America must decide what it wants to do about Syria. Does it want to get rid of Bashar al-Assad? Or is defeating ISIS its most important priority?
Morally, it should do neither. America’s first priority should be to stop the war so that Syrian people do not have to die anymore.
The facts are grim. Over 400,000 Syrians are dead; 6.3 million people are homeless; another 5.1 million have become refugees; and 13.5 million Syrians need humanitarian assistance.
It is up to the United States to stop the violence. It can if it is willing to work with the Assad regime. In actuality, it has no other choice: America does not have the military muscle it needs to stop Assad from unifying his nation.
Things are beginning to look up for Mr. Assad. For one, he has the support of the Russian air force. Although Russia’s land forces are few, its air defenses are robust enough to crimp American military actions. Iran, meanwhile, bankrolls over 100,000 irregular ground troops. These soldiers in turn rely on Russian air cover when doing battle. Syria itself has 20,000 combat ready troops. Opposing Assad are 80,000-100,000 non-jihadist fighters, un-unified and scattered about Syria.
By comparison, America supports the Syrian Democratic Force (SDF), a light infantry army who do battle from the backs of their pickup trucks. The SDF has about 50,000 Kurdish and Arabic troops all told. The Kurds, especially, are good fighters, yet the SDF will always be a regional force. America will only supply them with small arms, ammunition, and machine guns; anything more will disturb Turkish relations. In addition, the Syrian Kurds are not completely trustworthy. They turned over the strategically important town of Manbij to the Assad regime after the American military helped the Kurds to capture it from ISIS last year.
The United States is using the SDF as its proxy to destroy ISIS. To “accelerate” the process, President Trump has ordered a tactical shift in how America fights ISIS. Instead of letting ISIS fighters seep through the cracks on into the countryside, America will now surround ISIS in their urban strongholds and annihilate them. This way, foreign fighters will not be able to return home and “bring their hate”.
To retaliate against US actions, ISIS will not allow area residents to evacuate during coalition air raids, causing increased civilian casualties. The Syrian Observatory for Human Rights, a non political body, documents well the bloodshed. On July 28, 40 civilians were killed in air strikes by the International Coalition in Al-Raqqah. Another 21 lost their lives by heavy allied shelling. On July 30, 20 more were killed in a bombing raid. On July 26, 31 died. Eight were children. The list goes on.
The Syrian people deserve better. The United States must drop its goal of defeating ISIS and pull its troops out of Syria. No matter how repugnant it may sound, the United States must allow the Assad regime to reunite Syria and destroy ISIS. America did something similar to China in 1949. China was then able to conserve its resources, both human and natural, and over time, improve the livelihood of its people. The same can hold true in Syria.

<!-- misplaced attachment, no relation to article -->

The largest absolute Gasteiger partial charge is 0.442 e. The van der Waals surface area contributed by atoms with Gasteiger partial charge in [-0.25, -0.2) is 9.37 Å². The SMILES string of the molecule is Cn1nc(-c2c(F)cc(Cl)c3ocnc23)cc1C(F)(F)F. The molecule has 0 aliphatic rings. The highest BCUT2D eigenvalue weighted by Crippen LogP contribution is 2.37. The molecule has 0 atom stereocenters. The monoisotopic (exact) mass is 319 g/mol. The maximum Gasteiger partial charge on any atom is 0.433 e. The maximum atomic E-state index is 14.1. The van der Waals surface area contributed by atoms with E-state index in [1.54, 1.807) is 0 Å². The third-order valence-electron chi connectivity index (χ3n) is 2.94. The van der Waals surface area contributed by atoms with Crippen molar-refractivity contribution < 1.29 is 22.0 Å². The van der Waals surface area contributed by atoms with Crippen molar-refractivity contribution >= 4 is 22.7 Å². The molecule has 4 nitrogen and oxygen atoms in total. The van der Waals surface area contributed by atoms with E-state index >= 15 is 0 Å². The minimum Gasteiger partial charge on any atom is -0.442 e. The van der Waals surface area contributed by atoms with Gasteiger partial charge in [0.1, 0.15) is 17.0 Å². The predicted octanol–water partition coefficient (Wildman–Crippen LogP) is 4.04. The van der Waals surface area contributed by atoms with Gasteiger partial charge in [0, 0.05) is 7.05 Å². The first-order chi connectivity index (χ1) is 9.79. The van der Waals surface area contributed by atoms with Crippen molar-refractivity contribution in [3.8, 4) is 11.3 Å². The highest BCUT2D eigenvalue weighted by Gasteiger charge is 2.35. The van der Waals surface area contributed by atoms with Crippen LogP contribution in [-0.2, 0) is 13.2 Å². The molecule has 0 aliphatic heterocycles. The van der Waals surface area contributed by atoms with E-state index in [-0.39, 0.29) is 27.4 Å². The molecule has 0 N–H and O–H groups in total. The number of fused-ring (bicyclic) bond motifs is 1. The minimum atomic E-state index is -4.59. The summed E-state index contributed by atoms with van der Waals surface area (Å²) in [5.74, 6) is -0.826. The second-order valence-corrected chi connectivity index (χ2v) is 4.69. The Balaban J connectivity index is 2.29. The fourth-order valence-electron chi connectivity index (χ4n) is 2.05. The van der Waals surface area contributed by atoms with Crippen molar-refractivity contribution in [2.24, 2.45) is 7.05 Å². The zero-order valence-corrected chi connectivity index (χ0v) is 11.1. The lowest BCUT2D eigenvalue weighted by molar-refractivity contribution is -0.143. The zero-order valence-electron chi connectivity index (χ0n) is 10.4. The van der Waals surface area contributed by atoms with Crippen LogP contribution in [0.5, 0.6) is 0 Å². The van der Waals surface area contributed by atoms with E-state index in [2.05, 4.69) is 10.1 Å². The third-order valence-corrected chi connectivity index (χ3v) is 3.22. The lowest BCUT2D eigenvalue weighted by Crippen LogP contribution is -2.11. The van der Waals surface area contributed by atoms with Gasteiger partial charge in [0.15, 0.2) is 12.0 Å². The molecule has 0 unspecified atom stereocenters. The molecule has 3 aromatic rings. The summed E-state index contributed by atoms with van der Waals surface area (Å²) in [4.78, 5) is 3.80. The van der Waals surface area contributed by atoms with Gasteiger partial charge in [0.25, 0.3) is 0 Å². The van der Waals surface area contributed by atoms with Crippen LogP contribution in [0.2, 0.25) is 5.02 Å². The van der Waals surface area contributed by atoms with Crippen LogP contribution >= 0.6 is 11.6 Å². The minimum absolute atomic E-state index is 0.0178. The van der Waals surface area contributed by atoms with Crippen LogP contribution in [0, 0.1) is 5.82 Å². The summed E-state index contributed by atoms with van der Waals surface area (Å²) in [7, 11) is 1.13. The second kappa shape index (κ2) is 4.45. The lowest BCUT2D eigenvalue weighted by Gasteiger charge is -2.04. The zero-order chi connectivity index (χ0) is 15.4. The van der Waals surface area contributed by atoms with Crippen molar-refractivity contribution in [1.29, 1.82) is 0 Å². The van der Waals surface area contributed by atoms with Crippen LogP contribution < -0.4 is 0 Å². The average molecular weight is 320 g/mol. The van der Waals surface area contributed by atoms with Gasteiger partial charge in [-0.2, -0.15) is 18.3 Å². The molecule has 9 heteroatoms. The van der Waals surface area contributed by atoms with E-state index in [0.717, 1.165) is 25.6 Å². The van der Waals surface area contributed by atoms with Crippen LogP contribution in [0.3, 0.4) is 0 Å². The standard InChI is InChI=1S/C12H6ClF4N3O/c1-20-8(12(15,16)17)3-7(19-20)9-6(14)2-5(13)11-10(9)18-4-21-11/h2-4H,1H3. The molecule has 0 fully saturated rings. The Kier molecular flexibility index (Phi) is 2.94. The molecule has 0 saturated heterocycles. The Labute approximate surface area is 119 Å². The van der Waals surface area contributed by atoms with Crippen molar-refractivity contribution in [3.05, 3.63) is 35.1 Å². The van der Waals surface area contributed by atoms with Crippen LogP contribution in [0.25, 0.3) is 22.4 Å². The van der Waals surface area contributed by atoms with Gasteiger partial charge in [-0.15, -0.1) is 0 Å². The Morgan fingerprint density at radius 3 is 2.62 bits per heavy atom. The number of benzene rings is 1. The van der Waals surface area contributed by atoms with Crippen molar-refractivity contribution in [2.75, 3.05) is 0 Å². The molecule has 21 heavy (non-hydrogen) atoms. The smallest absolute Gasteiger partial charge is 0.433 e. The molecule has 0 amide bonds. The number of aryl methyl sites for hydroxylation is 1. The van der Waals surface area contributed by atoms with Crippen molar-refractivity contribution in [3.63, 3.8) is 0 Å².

How will an American withdrawal play out for the Syrian people? If there is a city to retake, Assad’s army will come to an agreement with local residents. Water and electricity will be turned on, communication networks re-established, and security restored in exchange for the evacuation of rebel fighters.
The United States will take up a new role as a tribunal for the oppressed. It must pay to play, helping out with reconstruction funding and stopping the international flow of weapons. By engaging with Syria, Russia and Iran, the United States will gain a say in building up Syria’s institutions. Monitoring human rights abuses will be equally vital. As for reconstruction funding, it could go to strengthening Syrian communities — a precondition espoused by the State Department if ISIS is to not return.
Left unsaid is the security of Israel. To some extent, the civil war has benefited Israel. There have been fewer calls for it to give back the Golan Heights to Syria; plus, it is harder for Hezbollah to attack Israel if its troops are fighting in Syria. A unified Syria would take away those advantages.
Here, it is worth remembering that Israel dealt with a unified Syria before the civil war; it can come to terms with a war-torn Syria after. Giving the Syrian people a respite from war is paramount. If Israel wants better relations with its neighbors, it can return Shebaa Farms back to Lebanon, deflating much of the Hezbollah militancy.
In truth, peace can come to Syria if America wills it. It just has to work more closely with its enemies.